FIRE ECOLOGY

SPECIES: Vaccinium caespitosum
FIRE ECOLOGY OR ADAPTATIONS : Patches of dwarf bilberry commonly develop after fire in lodgepole pine and fir-spruce communities of the Pacific Northwest and Rocky Mountains [30,46].  This shrub is also a prominent constituent of postfire communities in black spruce forests of eastern Canada [20]. The widespread representation of dwarf bilberry in many postfire communities suggests that it is capable of surviving many, if not most, fires.  Dwarf bilberry has shallow rhizomes [55] and can presumably sprout after fires of light or moderate severity [37].  Berries are well adapted to animal dispersal and can be transported long distances [37,72].  Very limited seedling establishment from off-site sources may occur in favorable years, but vegetative regeneration appears to be of primary importance in the postfire reestablishment of most Vacciniums. Martin [50] notes that "the role of fire in establishing new populations of western Vacciniums or in maintaining existing ones, is not well-documented." Many sites occupied by dwarf bilberry burn infrequently.  Areas such as wet meadows, bog and pond margins, and areas below timberline which are too rocky to support trees are unlikely to experience fires at frequent intervals.  However, fire is an important influence in many forested communities.  Fire-free intervals have been estimated at 20 years in Douglas-fir/dwarf bilberry forests in the Swan Valley of northwestern Montana and at 28 years in the Bitterroot Mountains of western Montana.  Fire-free intervals of 17 years have been suggested for spruce/queencup beadlily-dwarf bilberry habitat types of western Montana [22]. POSTFIRE REGENERATION STRATEGY :    Rhizomatous shrub, rhizome in soil    Initial-offsite colonizer (off-site, initial community)

FIRE EFFECTS

SPECIES: Vaccinium caespitosum
IMMEDIATE FIRE EFFECT ON PLANT : Underground portions of dwarf bilberry can survive most light to moderate fires.  However, rhizomes are relatively shallow and may be killed by hot duff-reducing fires [37]. DISCUSSION AND QUALIFICATION OF FIRE EFFECT : NO-ENTRY PLANT RESPONSE TO FIRE : Seedling establishment:  Seed banking does not appear to be an important postfire regenerative strategy of dwarf bilberry.  Although seeds were observed within the top 1.2 inches (3 cm) of soil in paper birch-balsam fir-white spruce forests of Quebec, viability was low and few seedlings could be expected to develop from seed stored on-site [53].  Seeds of dwarf bilberry are dispersed considerable distances by birds and mammals [37,72].  Seeds are generally unharmed by digestive processes and can germinate on favorable sites during moist years. Vegetative regeneration:  Shallow rhizomes may enable dwarf bilberry to sprout and quickly reoccupy a site after most light to moderate fires [37].  After severe treatments in which rhizomes are eliminated, reestablishment most likely proceeds slowly through seedling establishment or clonal expansion at the burn's periphery.  Following small, patchy fires, such as those occurring after lighting strikes on high elevation sites with discontinuous fuels, reestablishment would presumably occur through rhizomatous spreading from the perimeter of the burn. Postfire reestablishment:  Light fires may favor dwarf bilberry by reducing competitors, increasing nutrient availability, and opening the canopy so that greater amounts of light reaches low shrubs. Reestablishment is rapid where rhizomes are capable of sprouting. Postfire cover can greatly exceed prefire levels [20].  In parts of the central Rockies, light fires in high elevation spruce-fir forests create a ground cover made up primarily of dwarf bilberry and a "few hardy herbaceous ... relics" [46].  Postfire increases in dwarf bilberry have also been reported in eastern North America.  After fire in a black spruce community in Labrador, frequency of dwarf bilberry was 44.4 percent in unburned stands compared with 63.1 percent in burned stands [20]. DISCUSSION AND QUALIFICATION OF PLANT RESPONSE : The Research Project Summary Vegetation response to restoration treatments in ponderosa pine-Douglas-fir forests of western Montana provides information on prescribed fire and postfire response of plant community species, including dwarf bilberry, that was not available when this species review was written. FIRE MANAGEMENT CONSIDERATIONS : Postharvest treatment:  Dwarf bilberry can often survive broadcast burns which follow timber harvest [37].  However, shallow rhizomes can be seriously damaged by hot burns which occur in piled slash or where fuel loading is heavy. Wildlife:  Evidence suggests that fire suppression may have an adverse impact on bear habitat [78,88].  Once productive seral berry fields are currently being invaded by conifers.  Logging treatments which include severe soil scarification or slash fires may also result in decreased berry availability.  Even where timber harvest favors berry production, lack of cover in early years can limit bear use.  However, wildfires often create diverse habitat mosaics which include elements of hiding cover which favors bear use.  Succession proceeds slowly on high elevation berry fields, particularly on south slopes, and fires often generate shrubfields that remain productive for long periods of time [88]. Prescribed fire:  Prescribed fires, particularly those carried out during the spring, may increase berry production for bears and other animals.  Little research has been conducted on dwarf bilberry, although the use of prescribed fire has been evaluated with respect to blue huckleberries (Vaccinium globulare, Vaccinium membranaceum).  [see VACGLO].  Light or moderate burns, conducted when the soil is somewhat moist, may be most effective in promoting western huckleberries [50].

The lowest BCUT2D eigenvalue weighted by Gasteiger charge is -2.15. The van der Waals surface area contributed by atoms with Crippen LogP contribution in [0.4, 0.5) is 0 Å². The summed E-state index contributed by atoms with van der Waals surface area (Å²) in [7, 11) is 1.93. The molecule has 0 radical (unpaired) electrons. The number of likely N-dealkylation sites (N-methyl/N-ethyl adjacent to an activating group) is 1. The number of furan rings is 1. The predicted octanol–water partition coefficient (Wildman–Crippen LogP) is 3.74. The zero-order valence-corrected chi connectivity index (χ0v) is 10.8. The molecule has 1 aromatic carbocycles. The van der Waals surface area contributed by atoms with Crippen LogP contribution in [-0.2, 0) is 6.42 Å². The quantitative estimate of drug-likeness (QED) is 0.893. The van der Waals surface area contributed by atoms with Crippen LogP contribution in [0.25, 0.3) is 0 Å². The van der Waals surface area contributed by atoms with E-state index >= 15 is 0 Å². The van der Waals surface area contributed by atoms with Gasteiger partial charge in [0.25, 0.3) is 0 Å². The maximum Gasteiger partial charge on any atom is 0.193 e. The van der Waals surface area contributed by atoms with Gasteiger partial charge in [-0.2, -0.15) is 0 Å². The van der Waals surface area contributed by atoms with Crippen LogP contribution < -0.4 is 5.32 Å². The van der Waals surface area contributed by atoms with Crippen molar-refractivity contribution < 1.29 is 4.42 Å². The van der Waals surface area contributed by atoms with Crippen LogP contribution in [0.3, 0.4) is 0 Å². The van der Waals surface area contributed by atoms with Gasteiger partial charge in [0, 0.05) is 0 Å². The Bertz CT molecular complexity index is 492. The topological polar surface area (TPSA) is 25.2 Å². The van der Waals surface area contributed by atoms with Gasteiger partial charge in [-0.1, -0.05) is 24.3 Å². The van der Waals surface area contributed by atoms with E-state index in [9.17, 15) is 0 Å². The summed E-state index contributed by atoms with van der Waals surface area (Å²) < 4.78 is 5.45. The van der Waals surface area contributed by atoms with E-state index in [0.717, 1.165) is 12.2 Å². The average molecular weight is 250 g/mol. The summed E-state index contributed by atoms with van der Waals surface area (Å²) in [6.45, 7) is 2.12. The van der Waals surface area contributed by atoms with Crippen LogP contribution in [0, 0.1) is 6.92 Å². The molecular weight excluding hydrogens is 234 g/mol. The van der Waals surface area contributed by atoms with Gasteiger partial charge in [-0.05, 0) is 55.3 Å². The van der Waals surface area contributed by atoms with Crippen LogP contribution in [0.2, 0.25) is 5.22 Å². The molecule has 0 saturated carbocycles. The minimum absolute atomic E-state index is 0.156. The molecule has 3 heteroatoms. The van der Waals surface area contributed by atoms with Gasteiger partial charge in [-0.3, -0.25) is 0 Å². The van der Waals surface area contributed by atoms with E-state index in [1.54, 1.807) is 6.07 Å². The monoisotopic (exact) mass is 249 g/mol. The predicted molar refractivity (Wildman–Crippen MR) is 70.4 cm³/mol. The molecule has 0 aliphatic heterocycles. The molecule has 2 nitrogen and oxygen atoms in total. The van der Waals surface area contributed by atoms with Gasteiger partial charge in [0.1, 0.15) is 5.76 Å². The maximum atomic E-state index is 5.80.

REFERENCES

SPECIES: Vaccinium caespitosum
REFERENCES : 1.  Agee, James K.; Kertis, Jane. 1987. Forest types of the North Cascades        National Park Service Complex. Canadian Journal of Botany. 65:        1520-1530.  [6327] 2.  Alexander, Robert R. 1986. Classification of the forest vegetation of        Wyoming. Res. Note RM-466. Fort Collins, CO: U.S. Department of        Agriculture, Forest Service, Rocky Mountain Forest and Range Experiment        Station. 10 p.  [304] 3.  Anderson, J. P. 1959. Flora of Alaska and adjacent parts of Canada.        Ames, IA: Iowa State University Press. 543 p.  [9928] 4.  Baker, William L. 1984. A preliminary classification of the natural        vegetation of Colorado. Great Basin Naturalist. 44(4): 647-676.  [380] 5.  Bernard, Stephen R.; Brown, Kenneth F. 1977. Distribution of mammals,        reptiles, and amphibians by BLM physiographic regions and A.W. Kuchler's        associations for the eleven western states. Tech. Note 301. 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